Spatial Analysis, GIS, and Remote Sensing Applications in the Health Sciences
Medical geography is a very active subdiscipline of geography which has traditionally focused on the spatial aspects of disease ecology and health care delivery. Until fairly recently, as was the case with most other geographic fields of study, medical geographers collected and analyzed their data using methods such as making on-theground observations (e.g., of malarial mosquito habitats) and drawing maps (e.g., of hospital catchment areas) by hand. With the advent of geographic information systems (GIS) and remote sensing (RS) technologies, computers which could handle large amounts of data, and sophisticated spatial analytic software programs, medical geography has been transformed. It is now possible, for example, to make many measurements from far above the earth’s surface and produce dozens of maps of disease and health phenomena in a relatively short time. This explosion of new capabilities, however, needs to be systematically organized and discussed so that researchers in medical geography can get to know what resources are now available for their use. In this book we set out to accomplish that task of organization and description.
This volume represents an effort to collect, conceptualize, and synthesize research on geomedical applications of spatial analysis, geographic information systems, and remote sensing. Our purpose is to present a resource guide that will facilitate and stimulate appropriate use of geographic techniques and geographic software (geographic information systems and remote sensing) in health-related issues. Our target audience includes health practitioners, academicians (students and instructors), administrators, departments, offices, institutes, centers, and other health-related organizations that wish to explore the interface between health/ disease and spatial analysis, geographic information systems, and remote sensing.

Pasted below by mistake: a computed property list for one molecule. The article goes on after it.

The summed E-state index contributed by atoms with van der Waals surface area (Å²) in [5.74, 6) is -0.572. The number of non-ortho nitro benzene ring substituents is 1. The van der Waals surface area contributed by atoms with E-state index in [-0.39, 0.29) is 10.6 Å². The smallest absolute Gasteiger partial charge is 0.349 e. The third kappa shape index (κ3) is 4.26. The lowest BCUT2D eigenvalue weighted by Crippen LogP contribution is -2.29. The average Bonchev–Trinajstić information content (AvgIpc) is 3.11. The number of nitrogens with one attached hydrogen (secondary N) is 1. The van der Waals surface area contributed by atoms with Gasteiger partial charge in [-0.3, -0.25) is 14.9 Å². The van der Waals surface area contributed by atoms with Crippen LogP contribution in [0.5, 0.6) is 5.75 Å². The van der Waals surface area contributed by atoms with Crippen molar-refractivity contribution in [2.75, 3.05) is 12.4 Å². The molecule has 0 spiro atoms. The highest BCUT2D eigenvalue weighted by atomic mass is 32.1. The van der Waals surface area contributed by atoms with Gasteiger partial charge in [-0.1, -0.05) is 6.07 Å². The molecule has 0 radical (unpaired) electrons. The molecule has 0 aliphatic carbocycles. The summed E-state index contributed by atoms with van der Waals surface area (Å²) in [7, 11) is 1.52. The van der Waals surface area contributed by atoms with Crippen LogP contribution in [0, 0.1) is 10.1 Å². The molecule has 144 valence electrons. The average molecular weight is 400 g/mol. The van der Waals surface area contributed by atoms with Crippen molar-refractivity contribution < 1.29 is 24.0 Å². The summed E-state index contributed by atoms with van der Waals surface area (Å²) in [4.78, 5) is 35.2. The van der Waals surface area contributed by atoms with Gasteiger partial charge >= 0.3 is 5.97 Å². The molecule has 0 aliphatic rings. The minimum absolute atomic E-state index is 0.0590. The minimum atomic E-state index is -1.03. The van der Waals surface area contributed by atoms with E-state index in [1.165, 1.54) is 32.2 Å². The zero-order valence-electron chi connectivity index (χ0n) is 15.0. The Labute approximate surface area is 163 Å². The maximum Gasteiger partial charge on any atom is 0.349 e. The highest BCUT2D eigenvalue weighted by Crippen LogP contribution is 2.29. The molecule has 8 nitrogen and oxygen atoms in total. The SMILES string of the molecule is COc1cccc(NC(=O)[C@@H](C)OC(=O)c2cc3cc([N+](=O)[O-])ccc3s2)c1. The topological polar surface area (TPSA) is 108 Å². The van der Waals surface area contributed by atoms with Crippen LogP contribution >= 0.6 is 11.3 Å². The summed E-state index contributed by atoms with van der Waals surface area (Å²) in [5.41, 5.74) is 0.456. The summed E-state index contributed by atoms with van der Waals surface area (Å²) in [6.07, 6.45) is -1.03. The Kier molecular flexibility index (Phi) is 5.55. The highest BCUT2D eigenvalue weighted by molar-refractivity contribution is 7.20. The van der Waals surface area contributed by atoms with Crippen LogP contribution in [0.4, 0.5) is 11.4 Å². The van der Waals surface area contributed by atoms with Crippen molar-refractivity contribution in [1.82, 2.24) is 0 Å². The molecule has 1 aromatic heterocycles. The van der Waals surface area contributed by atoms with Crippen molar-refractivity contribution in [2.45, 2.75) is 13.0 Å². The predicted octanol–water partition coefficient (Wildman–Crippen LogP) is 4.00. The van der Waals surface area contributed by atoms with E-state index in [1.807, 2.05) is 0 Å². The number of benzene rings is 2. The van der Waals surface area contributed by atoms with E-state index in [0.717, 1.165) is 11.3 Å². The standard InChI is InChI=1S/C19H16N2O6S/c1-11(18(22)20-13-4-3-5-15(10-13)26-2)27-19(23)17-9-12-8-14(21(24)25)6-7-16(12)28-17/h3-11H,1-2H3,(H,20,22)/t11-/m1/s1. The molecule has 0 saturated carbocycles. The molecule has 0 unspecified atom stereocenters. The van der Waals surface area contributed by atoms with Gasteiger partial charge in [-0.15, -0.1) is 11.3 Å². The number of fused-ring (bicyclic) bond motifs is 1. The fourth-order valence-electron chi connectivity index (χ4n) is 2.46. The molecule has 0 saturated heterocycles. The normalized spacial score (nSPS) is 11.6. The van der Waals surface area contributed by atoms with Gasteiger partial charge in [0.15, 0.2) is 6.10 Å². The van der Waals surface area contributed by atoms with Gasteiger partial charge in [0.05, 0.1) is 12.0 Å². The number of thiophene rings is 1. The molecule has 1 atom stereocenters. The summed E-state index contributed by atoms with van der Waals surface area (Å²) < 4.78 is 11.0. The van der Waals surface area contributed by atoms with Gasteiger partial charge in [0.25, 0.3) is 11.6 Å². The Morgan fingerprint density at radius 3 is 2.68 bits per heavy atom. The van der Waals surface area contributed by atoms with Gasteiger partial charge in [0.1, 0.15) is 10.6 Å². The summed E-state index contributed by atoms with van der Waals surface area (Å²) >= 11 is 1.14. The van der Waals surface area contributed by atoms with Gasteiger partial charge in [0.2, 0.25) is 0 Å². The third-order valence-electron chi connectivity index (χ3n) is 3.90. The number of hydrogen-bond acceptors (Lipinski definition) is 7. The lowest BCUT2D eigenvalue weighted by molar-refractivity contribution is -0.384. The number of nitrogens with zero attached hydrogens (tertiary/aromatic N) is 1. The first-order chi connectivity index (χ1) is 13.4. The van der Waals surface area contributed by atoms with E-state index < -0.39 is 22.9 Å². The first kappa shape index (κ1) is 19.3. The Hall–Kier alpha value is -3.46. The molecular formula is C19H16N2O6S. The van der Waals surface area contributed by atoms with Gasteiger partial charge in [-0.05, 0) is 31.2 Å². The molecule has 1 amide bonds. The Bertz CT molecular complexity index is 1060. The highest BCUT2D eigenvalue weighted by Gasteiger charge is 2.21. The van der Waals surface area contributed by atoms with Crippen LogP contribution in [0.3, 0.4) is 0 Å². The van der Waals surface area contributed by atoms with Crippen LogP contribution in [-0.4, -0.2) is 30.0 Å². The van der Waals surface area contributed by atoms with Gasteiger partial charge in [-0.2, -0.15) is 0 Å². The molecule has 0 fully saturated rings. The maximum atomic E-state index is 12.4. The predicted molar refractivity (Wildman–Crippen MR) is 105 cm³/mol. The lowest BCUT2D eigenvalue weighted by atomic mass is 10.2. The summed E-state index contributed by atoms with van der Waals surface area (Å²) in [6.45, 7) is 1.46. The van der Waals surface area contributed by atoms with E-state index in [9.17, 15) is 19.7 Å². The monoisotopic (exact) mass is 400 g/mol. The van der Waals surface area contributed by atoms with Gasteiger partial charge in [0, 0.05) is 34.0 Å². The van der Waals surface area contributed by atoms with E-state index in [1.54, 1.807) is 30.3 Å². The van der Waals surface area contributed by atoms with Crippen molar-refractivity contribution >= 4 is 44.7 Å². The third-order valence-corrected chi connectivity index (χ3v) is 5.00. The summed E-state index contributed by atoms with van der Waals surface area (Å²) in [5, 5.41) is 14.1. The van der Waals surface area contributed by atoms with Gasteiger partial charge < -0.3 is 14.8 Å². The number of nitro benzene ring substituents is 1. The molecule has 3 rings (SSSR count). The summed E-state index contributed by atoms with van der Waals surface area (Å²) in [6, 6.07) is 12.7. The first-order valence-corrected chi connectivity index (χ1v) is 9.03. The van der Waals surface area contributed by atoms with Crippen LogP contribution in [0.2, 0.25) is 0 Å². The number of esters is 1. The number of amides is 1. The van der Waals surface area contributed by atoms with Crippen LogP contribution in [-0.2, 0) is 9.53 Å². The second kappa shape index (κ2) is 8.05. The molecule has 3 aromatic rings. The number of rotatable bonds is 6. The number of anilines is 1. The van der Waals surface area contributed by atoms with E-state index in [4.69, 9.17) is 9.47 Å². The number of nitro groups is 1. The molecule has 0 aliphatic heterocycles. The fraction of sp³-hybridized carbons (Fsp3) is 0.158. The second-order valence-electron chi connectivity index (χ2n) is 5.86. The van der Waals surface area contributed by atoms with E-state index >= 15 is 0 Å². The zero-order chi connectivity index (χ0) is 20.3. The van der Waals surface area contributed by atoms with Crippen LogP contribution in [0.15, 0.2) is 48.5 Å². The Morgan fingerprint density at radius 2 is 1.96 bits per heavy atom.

This chapter first sets out the scope of this volume using definitions of geotechniques and health science disciplines. The definitions provide parameters used to determine whether to include or exclude articles for our review. The editors and authors apologize up front for omissions; however, due to space (as well as human) limitations some interesting research might fail to appear in this volume.
2. How Spatial Analysis Can be Used in Medical Geography
3. Geographic Information Systems: Medical Geography
4. Geographic Information Systems in Health Services Research
5. GIS-Aided Environmental Research: Prospects and Pitfalls
6. Infectious Disease and GIS
7. A Historical Perspective on the Development of Remotely Sensed Data as Applied to Medical Geography
8. The Integration of Remote Sensing and Medical Geography: Process and Application